Thursday, March 23, 2017

Mud and Pine (Lakes, that is)

On the Pine and Cedar trail
Today, which was expected to be without rain, prompted eighteen (!) Senior Trailblazers to head to Mud Lake, which was on the schedule for the day. This is a strenuous hike, although not terribly long (around nine miles total), but because of all the ups and downs. Not much of it is flat. We start at the Pine and Cedar Lakes trailhead, and the first mile or so is incredibly steep, which means it's hard going up it and hard coming back down. An unmarked trail off the regular trail leads you to Mud Lake.
Mud Lake
The name is a bit of a misnomer, because it's not all that muddy, but today there was logging going on at the lake, on the far side from us, and because of the noise and smell of diesel fuel, we decided not to have lunch there, but went back up to the road. By this time the sun had come out, although a stiff breeze kept us in our coats, we were quite satisfied to bask in the warm rays of the sun while we enjoyed our lunch.
Judith, Peggy, Diane
Peggy had brought along some friends who are interested in the hiking group; before they left for the day they gave Al their information so they can decide when they might want to join us again. With the group so large, I never had a chance to talk with them, but I'm sure I will on subsequent hikes. They both did very well with the distance and elevation change.
Ferns along the trail
One of the things that makes this so challenging is that once you climb up the Pine and Cedar trail elevation, heading to Mud Lake means you lose around 800 feet getting to the lake. Which of course means that you descend and then must climb back up to the regular trail. You can see that there is still quite a bit of brown along with the ferns, but upon closer inspection we could see lots of signs of spring. Last year, however, we saw trillium in bloom by the end of March. Not so this year.
Teeny little buds of some kind
Peggy pointed these little guys out to me. They are so small that I had to bend all the way to the ground to take this picture; they are not as long as my little fingernail. I wish I had something to show you their relative size, but I don't. Anyway, as we headed back and regained the usual Pine and Cedar trail, we decided to head down to Pine Lake so we could enjoy an environment without the disturbance we encountered at Mud Lake.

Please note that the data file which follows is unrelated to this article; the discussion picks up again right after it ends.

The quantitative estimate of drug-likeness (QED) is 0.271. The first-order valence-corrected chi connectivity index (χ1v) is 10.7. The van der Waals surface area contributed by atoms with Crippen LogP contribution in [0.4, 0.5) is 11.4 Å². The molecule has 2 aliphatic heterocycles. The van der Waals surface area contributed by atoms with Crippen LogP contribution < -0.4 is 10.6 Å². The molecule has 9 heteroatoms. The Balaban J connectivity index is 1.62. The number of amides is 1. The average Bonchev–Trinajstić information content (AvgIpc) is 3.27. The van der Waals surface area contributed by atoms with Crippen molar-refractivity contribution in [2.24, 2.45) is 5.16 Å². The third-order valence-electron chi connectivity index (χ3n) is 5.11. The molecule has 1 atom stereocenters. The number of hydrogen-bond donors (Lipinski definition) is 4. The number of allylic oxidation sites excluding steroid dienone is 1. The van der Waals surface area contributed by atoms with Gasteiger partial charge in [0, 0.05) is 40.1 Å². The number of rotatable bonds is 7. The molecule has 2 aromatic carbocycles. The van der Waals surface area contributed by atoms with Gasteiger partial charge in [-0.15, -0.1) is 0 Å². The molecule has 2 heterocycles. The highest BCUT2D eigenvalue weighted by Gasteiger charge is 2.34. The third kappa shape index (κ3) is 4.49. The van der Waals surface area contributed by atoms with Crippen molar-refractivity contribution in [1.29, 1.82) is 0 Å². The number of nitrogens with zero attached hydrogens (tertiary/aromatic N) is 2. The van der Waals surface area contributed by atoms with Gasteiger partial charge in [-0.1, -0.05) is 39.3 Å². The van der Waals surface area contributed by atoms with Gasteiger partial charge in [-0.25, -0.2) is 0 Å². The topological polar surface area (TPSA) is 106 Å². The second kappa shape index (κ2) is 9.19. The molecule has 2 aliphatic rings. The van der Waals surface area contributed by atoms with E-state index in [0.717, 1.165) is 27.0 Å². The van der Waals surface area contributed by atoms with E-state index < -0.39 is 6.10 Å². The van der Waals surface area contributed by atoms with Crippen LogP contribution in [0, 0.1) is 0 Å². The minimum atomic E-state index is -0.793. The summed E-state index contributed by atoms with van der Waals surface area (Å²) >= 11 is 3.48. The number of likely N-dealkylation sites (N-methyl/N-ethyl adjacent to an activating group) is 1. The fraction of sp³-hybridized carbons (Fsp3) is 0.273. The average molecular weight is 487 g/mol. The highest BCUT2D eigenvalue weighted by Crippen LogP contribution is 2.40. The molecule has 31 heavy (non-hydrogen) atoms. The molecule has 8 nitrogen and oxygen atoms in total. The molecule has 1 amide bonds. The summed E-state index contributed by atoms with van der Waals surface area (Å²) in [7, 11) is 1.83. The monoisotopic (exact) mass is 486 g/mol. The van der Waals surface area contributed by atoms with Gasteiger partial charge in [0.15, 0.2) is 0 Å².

The walkway around Pine Lake
And here we had plenty of signs of spring: for one thing, swamp lanterns (skunk cabbage) were beginning to emerge from the moist ground and standing water along the sides. They are in their first stages, but they are definitely there!
Poking its yellow "lantern" skyward
These plants will grow to an enormous size, and although they are reputed to have a bad smell, I guess it's in the nose of the beholder, because some of us sort of like the smell. At Pine Lake, we stopped to admire the view before continuing on our return journey.
Pine Lake in the sunshine in early spring
Pine and Cedar Lakes trail is a frequent wintertime destination for the Trailblazers, and this view looks so much better to me when it's not raining, like today. We enjoyed it for a bit, while our intrepid Trailblazer Richard took off his clothes and jumped in! Last year he jumped into Mud Lake, but this year he waited for this much better venue.
Heading back down to the cars
And then we headed back down the trail, taking the steepest parts more slowly (thank you, Al) and finally reaching the trailhead after six hours in the wilderness. We covered around nine miles total, and overall traveling up and down around 3,000 feet of elevation. No wonder I'm tired. However, I am very pleased to say that my hip feels no different at the end of the day than it did at the beginning. That's not to say I am not tired and sore, but that I did it! Tomorrow I am scheduled for a massage, and I will make sure to do my exercises before I climb into bed. All in all, a very good day!


  1. Woo Hoo.]
    I am so happy that your hip is in recovery mode.
    Loved (as always) walking with you.

  2. Yay! Hip back to normal! It sounds like a challenging trail but so worth it!

  3. Glad to know you had such a good day of hiking.

  4. It was good to have a dry day with some sunshine! Signs of spring are slow to appear this year. I always love seeing the skunk cabbage emerging from the boggy ground.
    We went for our walk and then worked in the yard today. we're tired too.

  5. Wow! 9 miles! Very impressive. So glad you had a beautiful day for this hike. I imagine the camaraderie is just as rewarding as the hike :-)

  6. Glad your hip has recovered. Sounds like a very challenging hike to me.

  7. Congrats to your hip!!! That sounds like it was quite the test, too. Whoohoo!! Glad to hear it and loved all the great pics. :)

  8. Another beautiful Thursday hike! Glad your hip is doing well.

  9. We have over 14,000 lakes of which near one hundred are called "Mud". Non as intriguing as the hike nor as beautiful as yours...:)

  10. Happy to read you are back hiking DJan, it looks like a good time was had by all !

  11. Wonderful news that your hip seems to be once again well. What you are doing is certainly working. I have to smile when you refer to a 9 mile hike as not being a long one. That wooden walk way was a thoughtful addition by someone considering they had to haul in the lumber and work in water.

  12. the steep parts are not a challenge as far as effort and stamina is concerned . It's mainly about safety. It's always nice to welcome new people.

  13. Well, if the hip pain was manageable, then good news. Take care, DJan. Have a nice massage.

  14. It is spring there!! Looks good to me and I am so glad your hip made the hike okay:)


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